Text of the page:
Your body language can reveal a lot about your personality and your thoughts. But you'll be surprised to know that your body is communicating even when you're asleep. "Most people spend six or more hours per day sleeping, so of course your sleeping position reveals a lot about you," Dr. David Greuner said.
Michelle Robin adds that your sleeping position can also affect your health. "If you remain in a position for hours at that puts a in your neck, numbs your arm, or hurts your hip, it takes a toll," she explains.
The good news is that just as it's possible to use body language to convey trust and to enhance our interpersonal relationships, we can also work with our sleeping positions to get the maximum health benefits.
Curl up like a baby?
"Many people fall asleep in a side-laying fetal position because it offers them a sense of safety," says mattress designer, Susanne Flother. According to a survey, it happens to be the most common sleeping position.
"Those who favor the side-lying fetal position tend to be sensitive, but may project a tough exterior," reported Chris Idzikowski, PhD. Likewise, Dr. Idzikowski added, fetal sleepers tend to be quite personable, even if they come off as shy upon first meeting people.
Sleeping like a log?
Sleeping like a "log" is the way Dr. Idzikowski describes lying on your side with your arms at your sides. If this is your favorite sleeping position, then you're probably easy-going, social, and relatively trusting of strangers. That said, you may also be a bit .
Sleeping like a log but with arms that "yearn"?
This sleeping position is on your side like the log except your arms are reaching out in front of you, as if you were "yearning" for something or someone.
Like the log position, the yearning-log indicates an open nature, according to Dr. Idzikowski, with an added benefit: You're probably not as gullible. You're also probably slower to make up your mind, but once you do, you're less likely to change it.
Taking side-sleeping to the next level
Whether you lean toward fetal or logging, experts agree that your tendency to fall asleep on your side is a plus for your nighttime comfort. However expert Dr. Robin recommends you try a variation to obtain an optimum night's rest and comfort during the day:
*Knees only slightly bent
*Small pillow between the knees to keep the spine in a more favorable and stable alignment
*Hug a pillow between your arms
None of our experts offered an opinion as to what this position may mean about your personality; however, if you adopt it even for a night, it means you're open to learning from others.
But which side?
According to a survey, left-side sleeping is favored by those who work in marketing and advertising, those between the ages of 45 and 54, and those who are degree-educated, whereas right-side sleeping is favored by those who work in transport and manufacturing, those between the ages of 35 and 44, and those who smoke and love caffeine.
As for the relative benefits of each:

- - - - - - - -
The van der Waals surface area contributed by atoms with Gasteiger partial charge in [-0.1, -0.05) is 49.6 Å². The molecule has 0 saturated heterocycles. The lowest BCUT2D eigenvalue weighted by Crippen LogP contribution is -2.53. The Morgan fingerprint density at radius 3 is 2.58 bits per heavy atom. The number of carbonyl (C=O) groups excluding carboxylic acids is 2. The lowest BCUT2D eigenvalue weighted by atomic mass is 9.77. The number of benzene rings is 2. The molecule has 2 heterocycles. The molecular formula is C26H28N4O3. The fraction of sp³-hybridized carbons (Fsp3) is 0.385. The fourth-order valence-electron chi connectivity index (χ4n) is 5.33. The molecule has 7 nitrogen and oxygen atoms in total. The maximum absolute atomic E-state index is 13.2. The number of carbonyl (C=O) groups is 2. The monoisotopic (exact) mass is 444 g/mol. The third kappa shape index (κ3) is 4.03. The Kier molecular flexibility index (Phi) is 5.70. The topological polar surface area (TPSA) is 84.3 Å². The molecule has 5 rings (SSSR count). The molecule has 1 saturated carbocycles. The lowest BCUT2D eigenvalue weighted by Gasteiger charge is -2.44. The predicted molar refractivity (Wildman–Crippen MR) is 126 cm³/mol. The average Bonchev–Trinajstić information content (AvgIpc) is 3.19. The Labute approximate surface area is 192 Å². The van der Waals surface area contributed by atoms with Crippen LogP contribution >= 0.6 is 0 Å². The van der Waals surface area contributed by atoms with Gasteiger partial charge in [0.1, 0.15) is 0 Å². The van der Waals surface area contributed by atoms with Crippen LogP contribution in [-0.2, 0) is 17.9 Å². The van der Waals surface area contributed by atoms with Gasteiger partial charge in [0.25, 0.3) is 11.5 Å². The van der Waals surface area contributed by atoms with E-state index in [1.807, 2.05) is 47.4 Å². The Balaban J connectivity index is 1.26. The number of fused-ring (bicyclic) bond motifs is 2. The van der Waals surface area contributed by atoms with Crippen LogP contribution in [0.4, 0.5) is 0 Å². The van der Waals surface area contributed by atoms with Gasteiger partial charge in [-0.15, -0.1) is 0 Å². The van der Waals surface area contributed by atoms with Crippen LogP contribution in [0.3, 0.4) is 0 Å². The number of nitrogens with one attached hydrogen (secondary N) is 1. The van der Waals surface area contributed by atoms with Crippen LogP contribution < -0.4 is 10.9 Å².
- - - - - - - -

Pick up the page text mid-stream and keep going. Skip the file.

Left-side sleeping may improve heartburn symptoms, according to Michael Breus. "The reason for this is because when you sleep on your right side, the lower esophageal sphincter relaxes, allowing stomach acid to leak out, which can result in irritation," he explains.
Right-side sleeping may be better for your heart, for the simple reason that it does not add any gravitational pressure to the heart.
Sleeping face down is far less popular than side-sleeping. According to a research, stomach-sleepers tend to work in agriculture, to be between the ages of 45 and 54, and to be heavy drinkers. According to Dr. Idzikowski, however, if your sleeping position of choice is face-down with your head turned to one side and your pillow grasped between your arms, you have a tendency to be gregarious, and even at times brash but you really don't like to be criticized. And you do your best to avoid extreme situations.
On the back track?
People who sleep flat on their back tend to work in transport and logistics. And they're also most likely to wake up feeling "refreshed." But maybe that's because back-sleepers tend to be a young group, in general, with most of them being between the ages of 25 and 34, which is the best age for sleeping soundly through the night. In addition, snoring is associated with back-sleeping, according to Dr. Greuner, which means that although you may be waking up refreshed, your partner won't be. However, this can be alleviated by sleeping on your side.
"Freestyle" sleepers tend to work in utilities and are typically between the ages of 35 and 44. Mattress designer, Flother, thinks that everyone's a bit of a freestyler. "We're all much more active at night than we think we are," she says. "We naturally move 50 to 80 times every single night, and all that so-called tossing and turning is actually a good thing." Nighttime movement keeps the muscles supple, and helps distribute nutrients and hormones to all parts of the body."